The authors of the evidence review said that they “… did not find evidence of the importance of the omega-3/omega-6 ratio …”. However, they noted that “… doses of omega-6 were often small, so we could be missing important effects of the ratio …”.

And they acknowledged that the quantity and quality of evidence needed to gauge the possible effects of varying omega-3/6 intake ratios were both low, which precluded clear conclusions.

Review’s authors acknowledged weaknesses that command caution
The results of this clinical evidence review should be taken seriously — especially because they echo those of the only other such evidence review (Hartweg J et al. 2008) — but there are good reasons to view them with caution.

As the authors said, “Weaknesses of the review include limited data on effects of increasing alpha-linolenic acid [ALA], omega-6, and total PUFA [polyunsaturated fats], as well as potentially serious risk of bias in many included trials.”

And, as they acknowledged, “… missing data may be a serious threat to our understanding in this review. For example, we … are aware of 15 further trials with data that could not be included. This volume of missing data could considerably alter the findings of the review.”

Only 10 of the 83 included trials could be seen as basically unbiased. That’s because the authors of and/or participants in the other 73 trials probably knew or may have known whether the participants were getting placebo capsules or capsules containing the fats being tested.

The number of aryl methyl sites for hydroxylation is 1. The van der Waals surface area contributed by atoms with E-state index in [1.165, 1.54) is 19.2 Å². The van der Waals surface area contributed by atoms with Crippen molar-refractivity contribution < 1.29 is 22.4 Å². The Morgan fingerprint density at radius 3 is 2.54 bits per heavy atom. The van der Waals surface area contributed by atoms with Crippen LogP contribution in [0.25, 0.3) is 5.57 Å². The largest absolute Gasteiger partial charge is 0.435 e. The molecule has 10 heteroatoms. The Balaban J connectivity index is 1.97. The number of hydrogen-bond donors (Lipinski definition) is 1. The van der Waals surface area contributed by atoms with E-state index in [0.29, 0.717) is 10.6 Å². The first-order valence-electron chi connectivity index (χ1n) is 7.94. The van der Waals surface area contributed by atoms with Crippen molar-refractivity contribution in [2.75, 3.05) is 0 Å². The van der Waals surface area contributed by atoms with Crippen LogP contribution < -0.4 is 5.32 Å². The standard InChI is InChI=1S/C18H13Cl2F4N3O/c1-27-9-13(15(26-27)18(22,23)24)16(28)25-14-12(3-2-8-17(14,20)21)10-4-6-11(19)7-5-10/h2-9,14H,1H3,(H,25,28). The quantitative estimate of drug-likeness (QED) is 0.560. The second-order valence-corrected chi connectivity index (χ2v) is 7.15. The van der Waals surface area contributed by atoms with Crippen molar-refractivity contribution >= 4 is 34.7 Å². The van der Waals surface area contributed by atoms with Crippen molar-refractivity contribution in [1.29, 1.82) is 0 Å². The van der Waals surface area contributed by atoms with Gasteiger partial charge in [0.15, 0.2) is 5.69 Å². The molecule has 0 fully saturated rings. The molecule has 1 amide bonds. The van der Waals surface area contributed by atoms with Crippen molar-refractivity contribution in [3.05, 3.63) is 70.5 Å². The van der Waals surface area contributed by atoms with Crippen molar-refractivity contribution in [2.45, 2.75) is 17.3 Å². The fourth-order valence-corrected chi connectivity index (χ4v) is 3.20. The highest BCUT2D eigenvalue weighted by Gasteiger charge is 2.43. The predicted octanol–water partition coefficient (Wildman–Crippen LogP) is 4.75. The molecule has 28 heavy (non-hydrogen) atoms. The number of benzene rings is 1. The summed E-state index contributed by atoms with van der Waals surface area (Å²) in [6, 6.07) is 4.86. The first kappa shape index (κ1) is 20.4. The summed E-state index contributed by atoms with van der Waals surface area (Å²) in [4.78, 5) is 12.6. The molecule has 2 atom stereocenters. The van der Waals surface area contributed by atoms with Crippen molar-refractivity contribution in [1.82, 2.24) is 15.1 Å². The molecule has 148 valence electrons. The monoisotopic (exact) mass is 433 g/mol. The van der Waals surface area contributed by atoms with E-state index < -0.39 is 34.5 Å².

Importantly, the authors of the review couldn’t find or therefore analyze any trials that tested the effects of increased consumption of fatty, omega-3-rich fish — probably because such trials haven’t been conducted due to the difficulty of conducting them over sufficiently long periods of time.

Finally, one of the co-authors of the evidence review — Dr. Julii Brainard — made an important point: “We would also have liked to find out whether taking more omega-3 might be useful in those people with low omega-3 intakes — as giving more omega-3 is more likely to be useful in adults with low intakes. But unfortunately, most trials didn’t report omega-3 intake levels of participants at the start of the trial, so we still don’t know.”

As she said, “Future trials need to measure and assess baseline omega-3 intakes and assess effects of eating more oily fish — not just supplements.”